A few minutes after midnight on 25 April 2007 Kostas Kouvidis left the “Parafono” Jazz club heading for the latin club “Cubanita”. He boarded on a Jeep Wrangler that a friend and fellow musician drove. At the junction of Stadiou and Pesmatzoglou streets a typical “modern” Greek 18year old youth, having had a driving license for just 4 months, speeding with his brand new VW POLO 1600 GTi chose to ignore the –red signing– traffic light and crashed with high velocity on the car that Kostas was in… It all happened during the international week for “road safety”.
In Greece every day at least six people loose their lives in similar traffic “accidents” and many more are severely injured, a lot of whom retaining some sort of damage for the rest of their lives.
The cause of this situation has for many years been ascribed to the bad quality of the road network and the inadequacy of the Greek drivers’ training system.
Formal bodies dealing with road safety have been established, European and government funding has been secured and an army of safety specialists, analysts and consultants has developed.
At the same time the situation is getting worse year after year and Greece continues to lead the European list of deadly traffic accidents per citizens.
Lately accusations have been made that a great part of the European funds supplied in order to fight the problem, in reality “disappear” in various “Road Safety Institutes” that have been established.
The latter should come at no surprise since Greece is also heading the EU list for corruption…
To complete the picture the new Minister of Transport thought it appropriate to schedule his first official public appearance at a show of Formula 1-type transformed civilian cars that took place in the former airport base of “Ellinikon”…
“More cars - faster cars - safer cars”: a motto reiterated constantly not only from the car industry but also from the ministry of transport, the media, the banks and all sorts of safety "specialists", off course. Meanwhile none deals with the real problem.
The car industry is never hassled, the legal framework relating to the issuance and withdrawal of driving licenses remains effectively unchanged and the legal responsibility for causing a deadly car accident remains minimal, in fact it has been characterized as the least punishing in the western word. In Greece you can literally kill people (even deliberately- as long as you don’t testify it in court) by driving over them and not even have your driving license taken (jail sentence is out of the question of course)…
The special traffic police is mostly decorative and absent - even from the streets of Athens, the nations’ capital (not to mention the county).
And what about the security cameras that have been installed in the streets of Athens? Could they have a positive role in fighting this problem? Of course not, their operation is not targeting traffic incidents…. In the accident that Kostas Kouvidis lost his life no security camera was recording at the time of the accident. Apparently no security cameras are recording in Pireos street (another central avenue in Athens) where the murderous illegal inversions kill innocent people, every now and then.
Taking into account the (apparently theoretical) speed limits that exist in most countries some, (obvious?) questions appear in ones mind:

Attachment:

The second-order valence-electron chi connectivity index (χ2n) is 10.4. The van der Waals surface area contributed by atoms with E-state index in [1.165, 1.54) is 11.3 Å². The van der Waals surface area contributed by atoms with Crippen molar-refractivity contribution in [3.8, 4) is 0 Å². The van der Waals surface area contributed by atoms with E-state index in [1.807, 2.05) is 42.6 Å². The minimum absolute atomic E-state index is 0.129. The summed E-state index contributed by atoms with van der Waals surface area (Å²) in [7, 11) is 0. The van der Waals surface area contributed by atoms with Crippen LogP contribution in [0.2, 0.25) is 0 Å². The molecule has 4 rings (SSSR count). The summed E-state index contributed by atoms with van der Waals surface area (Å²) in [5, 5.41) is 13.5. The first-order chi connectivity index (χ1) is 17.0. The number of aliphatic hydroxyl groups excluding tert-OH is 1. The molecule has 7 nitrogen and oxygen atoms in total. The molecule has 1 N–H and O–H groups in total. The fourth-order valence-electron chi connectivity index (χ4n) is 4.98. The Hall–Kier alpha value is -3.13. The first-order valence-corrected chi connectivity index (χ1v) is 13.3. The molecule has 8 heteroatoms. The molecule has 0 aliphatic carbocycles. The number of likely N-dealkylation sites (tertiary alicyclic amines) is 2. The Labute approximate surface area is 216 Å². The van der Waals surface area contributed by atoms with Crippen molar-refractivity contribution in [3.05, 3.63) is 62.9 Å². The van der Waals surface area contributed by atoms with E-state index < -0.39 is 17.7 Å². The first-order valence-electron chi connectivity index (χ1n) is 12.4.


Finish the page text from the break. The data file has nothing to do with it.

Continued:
1)Why is it legal to produce, sell and drive civilian cars (such as the VW Polo 1.6 GTi and many others) that can accelerate very quickly and develop extreme velocities within only a few meters?
2)Why is it legal to advertise these “virtues” through the press, the t.v. and the internet, effectively helping in developing an urban race culture among many youths
3)What exactly is a safe car? If a POLO 1600 can easily throw six meters away a JEEP WRANGLER, in a city centre car crash, what is the safety offered by the cars involved?
4)Does the Greek state really care for the life of its citizens? According to the Greek law any death caused by traffic accidents is by definition treated as “by neglect”. As a result the offenders retain their full civil rights,inclusive of their driving license and are immediately released to continue their “social service” until they stand for trial, usually two to three years later. The maximum sentence that they can receive amounts to five years in prison, which is vendible for a nominal fee, but inreality the usual sentence is 1 ½ to 2 years of prison, with reprieve.
In the case of Kostas’s "accident" the driver of the VW (neither drunk nor under the influence of illegal substances as it turned out) testified to the police (at 01:30 the same night) that he was driving asleep and did not remember anything. The police investigated the site and not discovering any sign of breaking action addressed him to the attorney on the charges of: a). violation of red light, b). violation of speed limit, c) responsibility for accident leading to death. At 08:00 the prosecuting attorney Antonios Elefthrianos, released him, free of any restrictions, and handed him back his driving license! No official date for a trial has been set yet ( May 2008).
There are many thousand families in Greece that have lost at least one person in a traffic “accident”. In the same manner there are also thousand of people that have caused the death of one or more persons – sometimes in two or three different accidents! The Greek state appears to have assumed the role of the official advocate of the offenders. The “freedom” to drive(the word dictatorship is probably more appropriate) in the way that you feel like, irrespective of the rights of any other person that might come across your way,needs to be supported by a solid legal framework…